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ASN Wikibase Occurrence # 143808
Last updated: 23 October 2019
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Date:04-SEP-1968
Time:
Type:Silhouette image of generic LTNG model; specific model in this crash may look slightly different
English Electric Lightning F53
Owner/operator:BAC (British Aircraft Corporation)
Registration: 53-690
C/n / msn: 95296
Fatalities:Fatalities: 0 / Occupants: 1
Other fatalities:0
Aircraft damage: Written off (damaged beyond repair)
Location:Pilling, Fylde, near Lancaster, Lancashire -   United Kingdom
Phase: En route
Nature:Test
Departure airport:Warton Airfield, Lancashire (EGNO)
Destination airport:
Narrative:
Lightning F53: first flown by T.M.S. Ferguson on 20-8-68 at BAC Samlesbury. Built for the Royal Saudi Arabian Air Force with serial 53-690; was being test flown in "Class B" civilian markings as G27-60 at the time of the accident.

Crashed, 4-9-68, at Pilling, Fylde, near Lancaster, Lancashire (12 miles north of Warton) after total control failure. Shortly after take-off a fire developed in the aircraft at 400 feet and the pilot took the Lightning up to 4,000 ft, intending to head for the coast and ditch the aircraft into Morecambe Bay. However, after losing elevator control the pilot, John Cockburn, ejected safely, 6 min 30 sec after takeoff, at 4,200 ft and 305 km/hr IAS. The accident occurred on the aircraft's fourth flight.

At the village of Pilling, 12 miles to the North of Warton few people took any notice of the two planes overhead, or saw the stricken aircraft as it plunged vertically out of the low cloud, but people for miles around it seems heard the tremendous explosion as it impacted. 53-690 narrowly missed several houses and the local pub, as it dived into the centre of Pilling, coming down behind a pair of semi-detached cottages and hitting a greenhouse and outbuildings.

The force of the impact hurled fragments over a wide area and the largest, an undercarriage unit, landed in the nearby yard of a haulage firm, again damaging outbuildings and striking the wall of the office. At the cottages, one occupant was outside at the time and blown off his feet, whilst his wife, in the kitchen to the rear of the property, was slightly injured when part of the wall blew in.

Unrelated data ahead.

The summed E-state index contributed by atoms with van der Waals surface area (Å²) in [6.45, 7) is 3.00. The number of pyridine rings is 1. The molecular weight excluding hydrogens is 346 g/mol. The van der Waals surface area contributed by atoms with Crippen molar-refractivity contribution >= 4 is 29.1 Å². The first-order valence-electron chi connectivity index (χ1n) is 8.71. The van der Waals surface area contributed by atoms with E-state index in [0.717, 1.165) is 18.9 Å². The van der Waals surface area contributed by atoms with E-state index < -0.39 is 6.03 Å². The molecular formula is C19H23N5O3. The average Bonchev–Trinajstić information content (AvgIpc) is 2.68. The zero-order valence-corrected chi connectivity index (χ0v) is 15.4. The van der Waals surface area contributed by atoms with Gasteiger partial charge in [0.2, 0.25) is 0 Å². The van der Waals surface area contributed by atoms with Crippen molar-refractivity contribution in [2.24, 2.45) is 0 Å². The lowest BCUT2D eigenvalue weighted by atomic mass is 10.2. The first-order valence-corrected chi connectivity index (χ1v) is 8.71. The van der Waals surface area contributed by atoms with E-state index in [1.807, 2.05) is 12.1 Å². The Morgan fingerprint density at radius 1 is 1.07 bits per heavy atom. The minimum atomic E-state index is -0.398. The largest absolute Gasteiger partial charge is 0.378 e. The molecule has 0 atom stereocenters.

The house was severely damaged and the couple were moved to a nearby council house until repairs were completed. The resulting crater, estimated to be between 15 and 35 feet deep and some 30 yards across, proved too unstable to excavate when the recovery crew arrived to salvage the remains of the aircraft. It is reported that they even resorted to freezing the ground around it with liquid nitrogen in an attempt to reach the buried wreckage, but to no avail.

A further Lightning F53, c/no 95317, with the Royal Saudi Air Force serial 53-700, was added to the contract as a replacement (although it was not delivered until 4-9-72, four years later). 53-700 was thus the last-ever "new build" Lightning

Sources:

FLIGHT 12th September 1968 p393
http://web.archive.org/web/20170421194559/http://www.ejection-history.org.uk:80/PROJECT/YEAR_Pages/1968.htm
http://web.archive.org/web/20160316050009/http://www.lightning.org.uk/histf53.html
http://laituk.org/Lightning%20F53%2053-690.htm
http://viewfromthecockpit.blogspot.com/2009/07/chapter-9-farewell-to-england.html


Revision history:

Date/timeContributorUpdates
17-Feb-2012 13:28 Dr. John Smith Added

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